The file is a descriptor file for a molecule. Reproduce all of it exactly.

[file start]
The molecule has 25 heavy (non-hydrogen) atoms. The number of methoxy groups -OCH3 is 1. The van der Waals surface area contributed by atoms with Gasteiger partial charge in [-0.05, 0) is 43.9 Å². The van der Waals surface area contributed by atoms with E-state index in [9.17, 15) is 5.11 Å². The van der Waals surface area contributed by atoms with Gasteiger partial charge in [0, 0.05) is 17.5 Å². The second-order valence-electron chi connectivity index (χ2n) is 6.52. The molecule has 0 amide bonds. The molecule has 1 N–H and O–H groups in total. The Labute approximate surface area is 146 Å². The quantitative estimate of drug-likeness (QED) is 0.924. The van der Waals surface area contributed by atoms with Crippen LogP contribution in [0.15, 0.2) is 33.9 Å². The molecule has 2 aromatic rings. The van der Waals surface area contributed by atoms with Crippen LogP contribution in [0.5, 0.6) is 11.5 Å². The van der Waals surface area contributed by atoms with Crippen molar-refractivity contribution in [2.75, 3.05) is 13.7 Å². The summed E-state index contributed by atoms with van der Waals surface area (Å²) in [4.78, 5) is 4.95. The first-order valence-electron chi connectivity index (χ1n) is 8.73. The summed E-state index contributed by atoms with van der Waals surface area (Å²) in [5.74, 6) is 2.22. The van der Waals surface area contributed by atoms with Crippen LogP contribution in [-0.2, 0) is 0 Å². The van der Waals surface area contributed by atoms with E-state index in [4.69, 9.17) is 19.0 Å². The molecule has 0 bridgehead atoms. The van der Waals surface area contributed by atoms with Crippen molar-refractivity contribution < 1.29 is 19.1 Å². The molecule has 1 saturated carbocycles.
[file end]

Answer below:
The molecule has 25 heavy (non-hydrogen) atoms. The number of methoxy groups -OCH3 is 1. The van der Waals surface area contributed by atoms with Gasteiger partial charge in [-0.05, 0) is 43.9 Å². The van der Waals surface area contributed by atoms with E-state index in [9.17, 15) is 5.11 Å². The van der Waals surface area contributed by atoms with Gasteiger partial charge in [0, 0.05) is 17.5 Å². The second-order valence-electron chi connectivity index (χ2n) is 6.52. The molecule has 0 amide bonds. The molecule has 1 N–H and O–H groups in total. The Labute approximate surface area is 146 Å². The quantitative estimate of drug-likeness (QED) is 0.924. The van der Waals surface area contributed by atoms with Crippen LogP contribution in [0.15, 0.2) is 33.9 Å². The molecule has 2 aromatic rings. The van der Waals surface area contributed by atoms with Crippen LogP contribution in [0.5, 0.6) is 11.5 Å². The van der Waals surface area contributed by atoms with Crippen molar-refractivity contribution in [2.75, 3.05) is 13.7 Å². The summed E-state index contributed by atoms with van der Waals surface area (Å²) in [4.78, 5) is 4.95. The first-order valence-electron chi connectivity index (χ1n) is 8.73. The summed E-state index contributed by atoms with van der Waals surface area (Å²) in [5.74, 6) is 2.22. The van der Waals surface area contributed by atoms with Crippen LogP contribution in [-0.2, 0) is 0 Å². The van der Waals surface area contributed by atoms with E-state index in [4.69, 9.17) is 19.0 Å². The molecule has 0 bridgehead atoms. The van der Waals surface area contributed by atoms with Crippen molar-refractivity contribution < 1.29 is 19.1 Å². The molecule has 1 saturated carbocycles.